The energy with which the shepherd works is directly connected to their love for Christ and the awareness that Christ is among the flock that is among us (Col. 1:27-29). I realize the most sincere pastor becomes weary, and they may make the mistake of looking to other things for their reward or other ways of making things happen in the place where they pastor, so they feel successful in their endeavors. This is a terrible mistake.  Christ never promised pastors they would have great success or large congregations. Some do, most don’t. Christ desires their faithfulness not their fame (1 Cor. 4:1-2).

They forget that their positions may be that of a shepherd but they are only sheep themselves and as such need to look as much and even more to Christ.

After the miracle of the great catch in John 21 Jesus calls to them, “Come and dine.” (Jn. 21:12). From this we draw the analogy that the fisherman catch the fish and Jesus feeds the fisherman with his own stash of fish.  Christ made them fish for breakfast that had nothing to do with the fish they caught. It is like Jesus is saying, “I still have meat that you know nothing about.” (John 4:32). I gave you the fish out there and I cook the fish here. I don’t need your fish I have my own. I will feed you, you will not need to feed me. This reminds me when God says, “If I were hungry, I would not tell you, for all the world is mine and everything in it.” (Psa. 50:2).  It seems Christ is demonstrating that our ministry is not about performing and appeasing men but it is all about how much you love Jesus. Jesus insists that there is nothing that you accomplish that I have not given your the power to produce. Thus shepherds feed the sheep and Christ feeds the shepherds.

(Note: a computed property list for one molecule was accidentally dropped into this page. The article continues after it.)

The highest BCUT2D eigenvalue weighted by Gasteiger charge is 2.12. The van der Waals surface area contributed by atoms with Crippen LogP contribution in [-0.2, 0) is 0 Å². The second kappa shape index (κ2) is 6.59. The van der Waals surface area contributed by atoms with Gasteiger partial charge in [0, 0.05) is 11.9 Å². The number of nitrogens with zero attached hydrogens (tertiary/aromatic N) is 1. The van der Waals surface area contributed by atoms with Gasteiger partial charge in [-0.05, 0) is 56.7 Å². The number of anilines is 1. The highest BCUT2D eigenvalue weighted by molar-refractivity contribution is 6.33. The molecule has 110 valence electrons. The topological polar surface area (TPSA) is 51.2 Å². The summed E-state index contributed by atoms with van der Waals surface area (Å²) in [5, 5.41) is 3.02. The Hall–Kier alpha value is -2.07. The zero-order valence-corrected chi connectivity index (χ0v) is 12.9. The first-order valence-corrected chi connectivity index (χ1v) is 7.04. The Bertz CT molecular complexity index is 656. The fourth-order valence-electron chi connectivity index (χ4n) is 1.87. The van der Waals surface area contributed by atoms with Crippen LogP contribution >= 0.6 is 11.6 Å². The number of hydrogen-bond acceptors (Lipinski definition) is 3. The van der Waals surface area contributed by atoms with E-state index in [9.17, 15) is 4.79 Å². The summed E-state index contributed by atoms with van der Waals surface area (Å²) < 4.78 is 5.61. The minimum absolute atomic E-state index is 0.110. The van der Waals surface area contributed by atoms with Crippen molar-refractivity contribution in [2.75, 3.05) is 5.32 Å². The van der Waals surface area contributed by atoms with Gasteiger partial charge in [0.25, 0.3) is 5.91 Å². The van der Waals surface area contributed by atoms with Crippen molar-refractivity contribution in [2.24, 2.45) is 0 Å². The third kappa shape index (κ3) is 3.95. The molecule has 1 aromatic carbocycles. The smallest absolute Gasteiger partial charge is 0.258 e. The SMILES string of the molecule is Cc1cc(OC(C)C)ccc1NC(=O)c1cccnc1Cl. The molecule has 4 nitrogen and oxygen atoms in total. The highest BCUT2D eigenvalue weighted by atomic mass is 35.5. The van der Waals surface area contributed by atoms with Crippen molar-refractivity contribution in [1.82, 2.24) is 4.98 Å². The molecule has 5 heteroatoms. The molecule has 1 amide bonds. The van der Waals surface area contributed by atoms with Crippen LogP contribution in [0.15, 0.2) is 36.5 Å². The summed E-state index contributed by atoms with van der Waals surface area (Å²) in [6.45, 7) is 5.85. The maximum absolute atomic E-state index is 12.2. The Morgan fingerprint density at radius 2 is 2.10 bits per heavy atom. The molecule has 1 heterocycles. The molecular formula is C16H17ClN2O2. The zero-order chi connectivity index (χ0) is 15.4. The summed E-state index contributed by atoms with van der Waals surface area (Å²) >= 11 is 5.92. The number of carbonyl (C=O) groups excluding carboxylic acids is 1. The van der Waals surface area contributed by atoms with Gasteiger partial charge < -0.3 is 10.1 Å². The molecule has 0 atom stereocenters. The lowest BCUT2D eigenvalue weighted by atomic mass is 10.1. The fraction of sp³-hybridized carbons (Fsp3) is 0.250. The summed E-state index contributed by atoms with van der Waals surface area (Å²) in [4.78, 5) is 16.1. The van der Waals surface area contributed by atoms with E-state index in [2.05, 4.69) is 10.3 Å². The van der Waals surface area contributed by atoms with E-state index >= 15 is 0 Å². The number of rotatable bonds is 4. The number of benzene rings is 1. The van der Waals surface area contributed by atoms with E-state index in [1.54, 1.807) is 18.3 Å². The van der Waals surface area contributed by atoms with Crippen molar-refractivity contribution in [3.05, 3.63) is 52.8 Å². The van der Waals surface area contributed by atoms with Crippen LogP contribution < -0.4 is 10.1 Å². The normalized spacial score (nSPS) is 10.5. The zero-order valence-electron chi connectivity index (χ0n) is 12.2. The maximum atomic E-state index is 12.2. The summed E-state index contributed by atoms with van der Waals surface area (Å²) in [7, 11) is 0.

Christ had no problem showing his first shepherds affection (John 13;1). Christ will give you dear pastor, all the love, attention and joy you need if you will come and dine with him. There is coming a time where every good and faithful servant will receive praise from God. (1 Cor. 4:5). Faithful shepherds see the opportunity to help others as though they were helping, feeding, clothing and visiting Christ himself (Mt. 25:31-46). We ought to see his face in the faces of our congregations. It should be our prayer that we ask God for the strength we need to serve for the sake of Christ and our love for him.

© 2011 Stephen S. Gibney Soul Health Care. Updated 2017